By Chris Colyer
If you are an exporter, IC-DISC is worth taking notice of — especially under current economic conditions resulting from a strong U.S. Dollar. The acronym stands for Interest Charge – Domestic International Sales Corporation, and small- to medium-size American exporting companies can take advantage of this tax classification to their advantage.
The dollar’s strength is not an advantage for sellers of U.S. goods. In fact, it’s just the opposite — an economic reality that makes your job more challenging. However, your thin profit margins could be expanded by accessing the tax benefits offered by this poorly understood tax deduction. Every little bit counts, and the advantages offered by IC-DISC might be substantial. Several companies have earned federal tax reductions of 40 percent, adding up to seven-figure annual tax savings.
The IC-DISC entity classification has been around for a while, but many U.S. exporters have failed to take advantage of the opportunity, or aren’t even aware that they qualify. That is in part because it’s so simple to take the deduction that there’s often little incentive for certain tax strategy promoters to bring it to business owners’ attention.
All your business has to do is create a separate entity — the IC-DISC — without disturbing the current structure of your company or in any way disrupting existing customer relationships. The IC-DISC is a tax-exempt domestic corporation set up to receive the commissions from your company on its export sales. It must have its own bank account, keep separate accounting records and file its own U.S. tax returns.
The allowable portion of your company’s gross receipts is passed to the IC-DISC corporate entity, which is owned by your company’s shareholders. Commission payments are then taxed at the dividend income rate of 20 percent, rather than at the federal corporate income tax level, which can be as high as 39.6 percent.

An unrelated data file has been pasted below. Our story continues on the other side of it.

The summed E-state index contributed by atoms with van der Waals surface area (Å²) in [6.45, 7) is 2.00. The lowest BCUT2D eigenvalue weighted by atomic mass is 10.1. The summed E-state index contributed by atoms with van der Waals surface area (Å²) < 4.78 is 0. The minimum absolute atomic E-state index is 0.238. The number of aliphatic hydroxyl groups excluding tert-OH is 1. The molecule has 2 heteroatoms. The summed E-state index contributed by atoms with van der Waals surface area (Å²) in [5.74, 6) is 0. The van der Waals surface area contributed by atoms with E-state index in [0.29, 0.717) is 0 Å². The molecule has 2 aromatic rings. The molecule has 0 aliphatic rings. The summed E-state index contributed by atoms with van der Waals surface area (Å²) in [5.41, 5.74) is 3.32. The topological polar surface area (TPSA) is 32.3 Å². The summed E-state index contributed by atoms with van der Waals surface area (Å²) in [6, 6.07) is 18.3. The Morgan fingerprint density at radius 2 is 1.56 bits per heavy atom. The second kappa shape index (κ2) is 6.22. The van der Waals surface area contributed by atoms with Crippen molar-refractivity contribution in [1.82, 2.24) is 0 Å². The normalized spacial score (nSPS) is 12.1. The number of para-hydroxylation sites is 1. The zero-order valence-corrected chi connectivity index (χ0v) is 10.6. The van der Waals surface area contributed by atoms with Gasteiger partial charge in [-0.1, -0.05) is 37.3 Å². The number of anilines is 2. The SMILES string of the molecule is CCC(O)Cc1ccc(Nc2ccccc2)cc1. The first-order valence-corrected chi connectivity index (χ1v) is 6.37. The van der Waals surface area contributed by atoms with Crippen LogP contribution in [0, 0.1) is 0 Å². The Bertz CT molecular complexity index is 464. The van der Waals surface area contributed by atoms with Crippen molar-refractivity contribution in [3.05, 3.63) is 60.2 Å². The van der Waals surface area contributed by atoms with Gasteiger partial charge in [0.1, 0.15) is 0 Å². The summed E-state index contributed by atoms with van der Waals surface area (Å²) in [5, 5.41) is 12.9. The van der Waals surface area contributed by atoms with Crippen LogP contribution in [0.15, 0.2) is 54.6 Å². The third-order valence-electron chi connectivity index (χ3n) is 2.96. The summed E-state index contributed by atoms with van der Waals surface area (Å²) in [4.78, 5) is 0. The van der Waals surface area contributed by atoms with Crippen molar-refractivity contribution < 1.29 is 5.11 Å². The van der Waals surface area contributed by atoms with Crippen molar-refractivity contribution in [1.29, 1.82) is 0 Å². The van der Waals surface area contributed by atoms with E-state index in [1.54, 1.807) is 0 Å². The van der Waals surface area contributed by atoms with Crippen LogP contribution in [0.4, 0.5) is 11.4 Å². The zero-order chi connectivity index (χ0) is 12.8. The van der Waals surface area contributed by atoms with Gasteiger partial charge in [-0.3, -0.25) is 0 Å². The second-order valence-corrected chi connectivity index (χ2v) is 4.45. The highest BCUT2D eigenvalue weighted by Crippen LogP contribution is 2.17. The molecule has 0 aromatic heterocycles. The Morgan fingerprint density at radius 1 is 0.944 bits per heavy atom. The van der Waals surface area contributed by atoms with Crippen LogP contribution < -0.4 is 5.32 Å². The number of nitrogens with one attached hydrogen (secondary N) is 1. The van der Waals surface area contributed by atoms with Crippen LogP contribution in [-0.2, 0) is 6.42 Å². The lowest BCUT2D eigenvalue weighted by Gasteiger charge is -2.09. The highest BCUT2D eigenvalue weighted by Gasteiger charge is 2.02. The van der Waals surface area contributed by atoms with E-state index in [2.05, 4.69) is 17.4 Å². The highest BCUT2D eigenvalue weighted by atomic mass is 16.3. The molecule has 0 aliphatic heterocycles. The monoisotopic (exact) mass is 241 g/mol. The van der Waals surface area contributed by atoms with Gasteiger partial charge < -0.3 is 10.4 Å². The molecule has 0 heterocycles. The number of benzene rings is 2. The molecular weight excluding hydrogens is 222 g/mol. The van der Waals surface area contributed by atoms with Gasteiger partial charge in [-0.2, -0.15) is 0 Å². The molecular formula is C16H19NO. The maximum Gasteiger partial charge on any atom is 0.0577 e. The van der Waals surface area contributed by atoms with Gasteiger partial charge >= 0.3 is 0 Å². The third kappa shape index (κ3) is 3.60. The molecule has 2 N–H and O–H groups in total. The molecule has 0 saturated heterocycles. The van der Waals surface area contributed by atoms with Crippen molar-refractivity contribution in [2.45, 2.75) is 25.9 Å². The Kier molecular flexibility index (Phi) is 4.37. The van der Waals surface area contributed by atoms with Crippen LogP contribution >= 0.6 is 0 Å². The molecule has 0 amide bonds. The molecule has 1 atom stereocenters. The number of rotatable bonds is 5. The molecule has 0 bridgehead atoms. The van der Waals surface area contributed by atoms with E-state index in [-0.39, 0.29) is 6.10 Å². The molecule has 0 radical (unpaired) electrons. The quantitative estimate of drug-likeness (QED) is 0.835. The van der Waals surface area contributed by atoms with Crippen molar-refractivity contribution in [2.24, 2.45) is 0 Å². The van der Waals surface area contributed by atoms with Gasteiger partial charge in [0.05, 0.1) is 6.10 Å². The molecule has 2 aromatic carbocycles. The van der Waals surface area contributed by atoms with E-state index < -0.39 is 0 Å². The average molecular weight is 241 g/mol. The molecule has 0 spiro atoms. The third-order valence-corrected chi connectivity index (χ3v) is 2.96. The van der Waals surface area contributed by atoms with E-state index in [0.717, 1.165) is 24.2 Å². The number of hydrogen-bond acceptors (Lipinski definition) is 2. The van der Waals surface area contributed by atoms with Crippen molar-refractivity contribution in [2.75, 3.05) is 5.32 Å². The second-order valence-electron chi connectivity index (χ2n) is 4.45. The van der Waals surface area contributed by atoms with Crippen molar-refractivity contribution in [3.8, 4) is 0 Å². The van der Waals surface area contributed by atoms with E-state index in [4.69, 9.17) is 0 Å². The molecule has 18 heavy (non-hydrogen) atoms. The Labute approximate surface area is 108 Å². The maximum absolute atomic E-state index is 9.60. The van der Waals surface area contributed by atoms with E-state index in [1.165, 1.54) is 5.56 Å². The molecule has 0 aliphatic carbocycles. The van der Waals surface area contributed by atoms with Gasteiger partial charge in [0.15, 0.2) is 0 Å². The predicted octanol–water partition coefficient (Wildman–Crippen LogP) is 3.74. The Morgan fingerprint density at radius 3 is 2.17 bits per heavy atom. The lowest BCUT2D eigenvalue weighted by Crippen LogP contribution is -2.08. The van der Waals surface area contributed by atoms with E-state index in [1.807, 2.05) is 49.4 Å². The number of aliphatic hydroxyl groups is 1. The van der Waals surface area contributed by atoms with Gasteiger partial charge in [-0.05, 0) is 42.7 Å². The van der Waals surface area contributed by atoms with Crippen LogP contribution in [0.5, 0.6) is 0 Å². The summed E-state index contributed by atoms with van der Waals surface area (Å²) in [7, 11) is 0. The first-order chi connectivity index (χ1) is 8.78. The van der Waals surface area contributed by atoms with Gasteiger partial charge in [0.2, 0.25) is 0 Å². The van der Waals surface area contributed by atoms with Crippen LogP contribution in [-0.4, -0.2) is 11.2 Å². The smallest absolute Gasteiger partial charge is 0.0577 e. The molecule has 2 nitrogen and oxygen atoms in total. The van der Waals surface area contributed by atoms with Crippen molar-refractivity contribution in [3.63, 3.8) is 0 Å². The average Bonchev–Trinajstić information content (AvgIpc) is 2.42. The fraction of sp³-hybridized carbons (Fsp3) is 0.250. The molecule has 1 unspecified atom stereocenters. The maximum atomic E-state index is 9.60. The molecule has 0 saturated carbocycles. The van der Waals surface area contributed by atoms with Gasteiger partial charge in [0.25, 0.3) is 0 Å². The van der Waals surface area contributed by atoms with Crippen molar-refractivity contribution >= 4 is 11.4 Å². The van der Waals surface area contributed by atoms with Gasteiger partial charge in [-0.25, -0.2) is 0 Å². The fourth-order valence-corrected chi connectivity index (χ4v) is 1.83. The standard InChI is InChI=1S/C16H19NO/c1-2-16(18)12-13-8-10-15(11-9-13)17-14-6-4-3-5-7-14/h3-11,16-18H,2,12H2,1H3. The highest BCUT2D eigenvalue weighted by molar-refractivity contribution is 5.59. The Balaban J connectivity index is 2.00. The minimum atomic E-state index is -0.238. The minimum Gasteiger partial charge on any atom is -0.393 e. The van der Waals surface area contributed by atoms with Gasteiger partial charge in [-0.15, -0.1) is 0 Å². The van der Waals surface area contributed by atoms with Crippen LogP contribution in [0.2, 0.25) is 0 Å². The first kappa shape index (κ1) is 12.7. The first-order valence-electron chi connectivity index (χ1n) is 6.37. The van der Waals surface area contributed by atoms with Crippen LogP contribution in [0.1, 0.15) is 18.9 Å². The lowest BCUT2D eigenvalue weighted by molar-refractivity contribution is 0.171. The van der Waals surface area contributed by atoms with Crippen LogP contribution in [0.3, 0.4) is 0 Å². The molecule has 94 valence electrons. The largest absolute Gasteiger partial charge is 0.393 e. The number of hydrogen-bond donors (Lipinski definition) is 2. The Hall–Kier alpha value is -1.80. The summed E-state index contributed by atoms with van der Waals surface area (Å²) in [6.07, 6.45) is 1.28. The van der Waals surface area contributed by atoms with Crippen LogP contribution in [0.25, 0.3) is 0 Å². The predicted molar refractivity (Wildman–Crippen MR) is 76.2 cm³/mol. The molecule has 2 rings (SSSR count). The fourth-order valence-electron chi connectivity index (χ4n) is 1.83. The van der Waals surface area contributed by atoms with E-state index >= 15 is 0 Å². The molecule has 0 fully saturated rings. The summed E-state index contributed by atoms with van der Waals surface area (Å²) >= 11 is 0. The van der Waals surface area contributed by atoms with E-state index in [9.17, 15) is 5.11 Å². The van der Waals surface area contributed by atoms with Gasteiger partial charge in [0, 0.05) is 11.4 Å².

Simplicity is key
An IC-DISC entity can generally be set up regardless of the tax structure of your company. It’s relatively inexpensive to create, and nothing changes in the day-to-day operation of your business.
When most people think of exports, they think of solid goods. However, your business can qualify even if the goods it sells overseas can’t be seen. Intellectual property such as software and architectural and engineering services can be exported, too, and are also eligible for this tax savings.
“Components in finished products” is another eligible category of exportable products that is often overlooked. For example, if a manufacturer of fan belts were selling overseas, the company would qualify under the tax code as long as the finished product contained no more than 50 percent of foreign content.
While the set-up may sound confusing, the paperwork is fairly simple. Consult your tax professional to iron out the details and begin realizing significant tax savings.
Chris Colyer is a tax partner at Wiss & Co. Contact him at firstname.lastname@example.org or (973) 994-9400.
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